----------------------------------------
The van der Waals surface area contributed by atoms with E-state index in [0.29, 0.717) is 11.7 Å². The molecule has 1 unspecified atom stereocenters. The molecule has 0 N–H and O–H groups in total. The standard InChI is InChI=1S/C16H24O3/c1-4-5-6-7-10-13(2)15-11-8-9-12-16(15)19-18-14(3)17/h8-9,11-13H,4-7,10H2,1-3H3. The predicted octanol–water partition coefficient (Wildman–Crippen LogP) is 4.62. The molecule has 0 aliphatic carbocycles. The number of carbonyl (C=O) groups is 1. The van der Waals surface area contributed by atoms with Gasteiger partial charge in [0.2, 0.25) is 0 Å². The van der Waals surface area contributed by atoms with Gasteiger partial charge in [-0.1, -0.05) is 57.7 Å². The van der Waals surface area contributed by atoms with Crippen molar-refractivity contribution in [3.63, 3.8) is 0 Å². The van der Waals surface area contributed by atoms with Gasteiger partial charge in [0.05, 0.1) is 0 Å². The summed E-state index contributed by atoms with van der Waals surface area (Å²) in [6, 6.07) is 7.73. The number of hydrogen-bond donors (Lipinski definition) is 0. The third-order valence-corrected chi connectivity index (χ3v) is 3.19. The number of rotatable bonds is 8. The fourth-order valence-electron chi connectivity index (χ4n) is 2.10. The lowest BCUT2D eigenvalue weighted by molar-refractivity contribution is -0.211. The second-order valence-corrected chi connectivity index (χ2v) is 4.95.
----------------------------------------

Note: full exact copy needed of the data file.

The van der Waals surface area contributed by atoms with E-state index in [0.29, 0.717) is 11.7 Å². The molecule has 1 unspecified atom stereocenters. The molecule has 0 N–H and O–H groups in total. The standard InChI is InChI=1S/C16H24O3/c1-4-5-6-7-10-13(2)15-11-8-9-12-16(15)19-18-14(3)17/h8-9,11-13H,4-7,10H2,1-3H3. The predicted octanol–water partition coefficient (Wildman–Crippen LogP) is 4.62. The molecule has 0 aliphatic carbocycles. The number of carbonyl (C=O) groups is 1. The van der Waals surface area contributed by atoms with Gasteiger partial charge in [0.2, 0.25) is 0 Å². The van der Waals surface area contributed by atoms with Gasteiger partial charge in [-0.1, -0.05) is 57.7 Å². The van der Waals surface area contributed by atoms with Crippen molar-refractivity contribution in [3.63, 3.8) is 0 Å². The van der Waals surface area contributed by atoms with Gasteiger partial charge in [0.05, 0.1) is 0 Å². The summed E-state index contributed by atoms with van der Waals surface area (Å²) in [6, 6.07) is 7.73. The number of hydrogen-bond donors (Lipinski definition) is 0. The third-order valence-corrected chi connectivity index (χ3v) is 3.19. The number of rotatable bonds is 8. The fourth-order valence-electron chi connectivity index (χ4n) is 2.10. The lowest BCUT2D eigenvalue weighted by molar-refractivity contribution is -0.211. The second-order valence-corrected chi connectivity index (χ2v) is 4.95.